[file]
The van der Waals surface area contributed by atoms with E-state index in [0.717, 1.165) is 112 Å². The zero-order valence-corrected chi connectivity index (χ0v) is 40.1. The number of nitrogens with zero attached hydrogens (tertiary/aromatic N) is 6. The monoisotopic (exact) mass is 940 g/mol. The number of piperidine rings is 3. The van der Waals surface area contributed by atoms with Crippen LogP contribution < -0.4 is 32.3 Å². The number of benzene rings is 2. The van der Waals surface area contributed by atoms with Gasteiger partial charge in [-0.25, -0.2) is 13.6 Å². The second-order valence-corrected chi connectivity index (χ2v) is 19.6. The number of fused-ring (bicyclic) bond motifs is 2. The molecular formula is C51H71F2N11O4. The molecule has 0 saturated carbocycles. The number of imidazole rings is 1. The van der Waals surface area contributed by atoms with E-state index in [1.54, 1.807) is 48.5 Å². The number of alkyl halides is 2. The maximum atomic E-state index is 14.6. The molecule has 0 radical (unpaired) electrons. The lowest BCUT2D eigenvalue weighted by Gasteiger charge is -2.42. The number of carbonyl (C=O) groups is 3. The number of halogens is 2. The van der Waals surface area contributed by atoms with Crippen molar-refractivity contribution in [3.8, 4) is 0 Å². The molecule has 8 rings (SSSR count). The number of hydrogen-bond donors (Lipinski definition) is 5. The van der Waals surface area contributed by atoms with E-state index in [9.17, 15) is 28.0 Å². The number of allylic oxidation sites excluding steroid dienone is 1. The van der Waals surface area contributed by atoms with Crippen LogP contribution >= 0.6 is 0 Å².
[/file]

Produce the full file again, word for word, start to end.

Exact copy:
The van der Waals surface area contributed by atoms with E-state index in [0.717, 1.165) is 112 Å². The zero-order valence-corrected chi connectivity index (χ0v) is 40.1. The number of nitrogens with zero attached hydrogens (tertiary/aromatic N) is 6. The monoisotopic (exact) mass is 940 g/mol. The number of piperidine rings is 3. The van der Waals surface area contributed by atoms with Crippen LogP contribution < -0.4 is 32.3 Å². The number of benzene rings is 2. The van der Waals surface area contributed by atoms with Gasteiger partial charge in [-0.25, -0.2) is 13.6 Å². The second-order valence-corrected chi connectivity index (χ2v) is 19.6. The number of fused-ring (bicyclic) bond motifs is 2. The molecular formula is C51H71F2N11O4. The molecule has 0 saturated carbocycles. The number of imidazole rings is 1. The van der Waals surface area contributed by atoms with E-state index in [1.54, 1.807) is 48.5 Å². The number of alkyl halides is 2. The maximum atomic E-state index is 14.6. The molecule has 0 radical (unpaired) electrons. The lowest BCUT2D eigenvalue weighted by Gasteiger charge is -2.42. The number of carbonyl (C=O) groups is 3. The number of halogens is 2. The van der Waals surface area contributed by atoms with Crippen molar-refractivity contribution in [3.8, 4) is 0 Å². The molecule has 8 rings (SSSR count). The number of hydrogen-bond donors (Lipinski definition) is 5. The van der Waals surface area contributed by atoms with E-state index in [9.17, 15) is 28.0 Å². The number of allylic oxidation sites excluding steroid dienone is 1. The van der Waals surface area contributed by atoms with Crippen LogP contribution >= 0.6 is 0 Å².